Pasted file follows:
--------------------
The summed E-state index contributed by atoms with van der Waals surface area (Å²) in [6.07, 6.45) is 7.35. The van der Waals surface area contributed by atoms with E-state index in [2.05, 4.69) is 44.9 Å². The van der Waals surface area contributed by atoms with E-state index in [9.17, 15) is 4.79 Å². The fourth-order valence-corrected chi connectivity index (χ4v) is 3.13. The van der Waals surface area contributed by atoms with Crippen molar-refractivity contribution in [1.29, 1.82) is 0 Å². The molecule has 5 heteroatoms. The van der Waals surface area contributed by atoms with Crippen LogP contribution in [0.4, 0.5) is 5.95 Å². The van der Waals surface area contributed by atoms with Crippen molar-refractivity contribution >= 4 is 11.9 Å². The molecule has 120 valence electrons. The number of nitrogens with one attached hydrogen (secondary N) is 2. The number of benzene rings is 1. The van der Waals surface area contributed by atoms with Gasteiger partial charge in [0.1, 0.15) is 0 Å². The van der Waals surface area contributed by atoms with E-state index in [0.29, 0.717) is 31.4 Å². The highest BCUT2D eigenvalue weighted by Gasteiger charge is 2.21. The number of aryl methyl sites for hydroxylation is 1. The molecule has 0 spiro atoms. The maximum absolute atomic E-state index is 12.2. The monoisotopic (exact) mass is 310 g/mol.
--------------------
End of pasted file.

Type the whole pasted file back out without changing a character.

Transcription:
The summed E-state index contributed by atoms with van der Waals surface area (Å²) in [6.07, 6.45) is 7.35. The van der Waals surface area contributed by atoms with E-state index in [2.05, 4.69) is 44.9 Å². The van der Waals surface area contributed by atoms with E-state index in [9.17, 15) is 4.79 Å². The fourth-order valence-corrected chi connectivity index (χ4v) is 3.13. The van der Waals surface area contributed by atoms with Crippen molar-refractivity contribution in [1.29, 1.82) is 0 Å². The molecule has 5 heteroatoms. The van der Waals surface area contributed by atoms with Crippen LogP contribution in [0.4, 0.5) is 5.95 Å². The van der Waals surface area contributed by atoms with Crippen molar-refractivity contribution >= 4 is 11.9 Å². The molecule has 120 valence electrons. The number of nitrogens with one attached hydrogen (secondary N) is 2. The number of benzene rings is 1. The van der Waals surface area contributed by atoms with Gasteiger partial charge in [0.1, 0.15) is 0 Å². The van der Waals surface area contributed by atoms with E-state index in [0.29, 0.717) is 31.4 Å². The highest BCUT2D eigenvalue weighted by Gasteiger charge is 2.21. The number of aryl methyl sites for hydroxylation is 1. The molecule has 0 spiro atoms. The maximum absolute atomic E-state index is 12.2. The monoisotopic (exact) mass is 310 g/mol.